Redeemer is like a bastard child of Diablo and Hotline Miami, with elements of both games in fairly equal measure. But can a top-down shooter with RPG elements combine into a thing of beauty?
Vasily was once a trained killer. But when his old boss tried to make him a cybernetic warrior, and his brother-in-arms agreed and turned against him, he went rogue before hiding in a monastery for years. But now they are back, have destroyed his home, and he is out for revenge. Cue a typical romp through the lands around the monastery until Vasily catches up with his old work colleagues and decides to kill them in a variety of gruesome ways…
Generally, this involves a mixture of unarmed, melee, and armed combat from a top-down perspective. Initially, with a levelling system and a relatively linear set of dungeons this makes the game feel a little bit Diablo-esque. In reality, the game plays more like Hotline Miami. Weapons (whether melee or ranged) have extremely limited durability, and the levels have a slight puzzle element to them where you will need to select the right weapons for the upcoming enemies. You can also view round corners and in front of you by manipulating the camera. The end result does mean the game sits rather uncomfortably in the middle, having neither the difficulty of Hotline nor the complexity and replayability of Diablo.
The levelling system is a big help though – you can get perks for either the monk class (melee) or soldier (ranged), which helps with the amount of ammo you find and the durability of your weapons.
Redeemer is a pretty short game. There’s 15 levels, which take on average 10-15 minutes each to finish, giving you a 4-hour or so game. Checkpoints are relatively generous, so dying will never set you back more than about a 1/3rd of a level. Whilst there is very little benefit to replaying missions, there are some better than average achievements which encourage you for playing in a certain way, such as knocking enemies off a bridge or using parts of the environment to kill them.
One of the ‘enhancements’ for this version of the game is the ability to play local co-op with another player. The game isn’t that hard, but it does add some elements of Smash TV into the mix. One note of caution though – it doesn’t aid performance much… see below!
Initially, Redeemer looks pretty decent – some stylish cartoon cut-scenes, and a decent art style. Vasily looks good too. The first level, the ruined monastery, has great visual variety, and plenty of explosions. Things start to go downhill a bit though. Later levels don’t seem significantly more visually complex, but often suffer from fairly appalling slowdown – on even on Xbox One X. Towards the end of the second act, there’s one particularly egregious section where some more sustained dynamic lighting comes into play on one level, and you have to play through an excruciating segment where you struggle to even get 15fps. There’s also issues with the animation too – I failed a level because an animation clipped me out the level causing me to die, and executions frequently glitch.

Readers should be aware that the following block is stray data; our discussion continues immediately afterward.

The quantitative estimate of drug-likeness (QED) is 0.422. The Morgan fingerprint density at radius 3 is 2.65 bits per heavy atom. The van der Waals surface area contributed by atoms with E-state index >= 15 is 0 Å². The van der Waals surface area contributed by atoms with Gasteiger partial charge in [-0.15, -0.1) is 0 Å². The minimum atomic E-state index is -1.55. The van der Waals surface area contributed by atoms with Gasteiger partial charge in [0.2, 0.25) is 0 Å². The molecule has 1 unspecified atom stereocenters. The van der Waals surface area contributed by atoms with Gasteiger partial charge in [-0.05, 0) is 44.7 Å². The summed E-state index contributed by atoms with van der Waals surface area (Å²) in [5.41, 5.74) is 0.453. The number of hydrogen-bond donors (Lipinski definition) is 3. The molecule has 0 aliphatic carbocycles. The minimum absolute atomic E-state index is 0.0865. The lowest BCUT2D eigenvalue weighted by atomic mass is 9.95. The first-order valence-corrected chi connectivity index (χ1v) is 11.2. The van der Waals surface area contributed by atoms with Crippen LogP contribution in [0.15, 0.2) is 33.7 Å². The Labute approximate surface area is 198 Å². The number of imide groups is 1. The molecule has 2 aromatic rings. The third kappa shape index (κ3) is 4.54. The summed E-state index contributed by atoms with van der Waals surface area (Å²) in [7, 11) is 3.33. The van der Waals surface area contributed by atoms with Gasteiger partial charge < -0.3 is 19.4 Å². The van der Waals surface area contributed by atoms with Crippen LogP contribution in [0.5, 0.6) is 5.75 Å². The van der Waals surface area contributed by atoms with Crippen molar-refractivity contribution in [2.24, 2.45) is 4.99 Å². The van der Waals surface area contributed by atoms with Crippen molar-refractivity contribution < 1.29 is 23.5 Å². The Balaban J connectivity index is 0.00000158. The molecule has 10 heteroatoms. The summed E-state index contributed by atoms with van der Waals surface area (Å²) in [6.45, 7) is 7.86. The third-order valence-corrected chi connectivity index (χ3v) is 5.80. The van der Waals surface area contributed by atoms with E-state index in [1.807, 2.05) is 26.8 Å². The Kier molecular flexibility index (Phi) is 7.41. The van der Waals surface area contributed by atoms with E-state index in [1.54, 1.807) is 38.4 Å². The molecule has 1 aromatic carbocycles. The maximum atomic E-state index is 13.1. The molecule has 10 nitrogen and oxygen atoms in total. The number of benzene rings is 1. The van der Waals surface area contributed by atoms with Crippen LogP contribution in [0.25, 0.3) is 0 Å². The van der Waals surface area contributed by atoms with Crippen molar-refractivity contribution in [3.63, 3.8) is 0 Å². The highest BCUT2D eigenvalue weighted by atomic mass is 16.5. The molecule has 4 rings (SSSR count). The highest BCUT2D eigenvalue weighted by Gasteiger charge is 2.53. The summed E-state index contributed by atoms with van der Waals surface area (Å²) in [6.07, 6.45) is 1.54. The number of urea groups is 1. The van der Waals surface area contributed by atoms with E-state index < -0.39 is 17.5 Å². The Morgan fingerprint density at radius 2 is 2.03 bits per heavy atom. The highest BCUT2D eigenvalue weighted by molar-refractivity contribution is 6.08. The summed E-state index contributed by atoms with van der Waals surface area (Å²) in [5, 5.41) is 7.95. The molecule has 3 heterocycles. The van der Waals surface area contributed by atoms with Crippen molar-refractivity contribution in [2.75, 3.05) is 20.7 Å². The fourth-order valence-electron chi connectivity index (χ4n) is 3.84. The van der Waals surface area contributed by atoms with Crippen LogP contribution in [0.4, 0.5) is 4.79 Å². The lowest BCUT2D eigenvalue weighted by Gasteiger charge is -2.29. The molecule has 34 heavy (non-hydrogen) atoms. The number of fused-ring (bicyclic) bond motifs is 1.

For a budget game, it’s no surprise that the voice acting is pretty cheesy, but it’s more disappointing there’s also a lack of music, and the sound effects are also pretty limited. The guns sound decent enough, but everything else feels a generation behind.
“Redeemer: Enhanced Edition” gives a good first impression, with a decent tutorial mission, some fun puzzle-based achievements, levelling, and a mix of combat mechanics. But by about a third of the way though the game runs out of new mechanics, instead relying on spiking the difficulty to maintain your interest as the story also begins to fizzle out. Beyond the fairly basic levelling system, there’s little to maintain the momentum, and unlike most Diablo clones, there are very few benefits or rewards to playing the game at a higher difficulty as there is no gear. If you can pick it up on the cheap, Redeemer will be a fun afternoon, just don’t expect too much from it long term.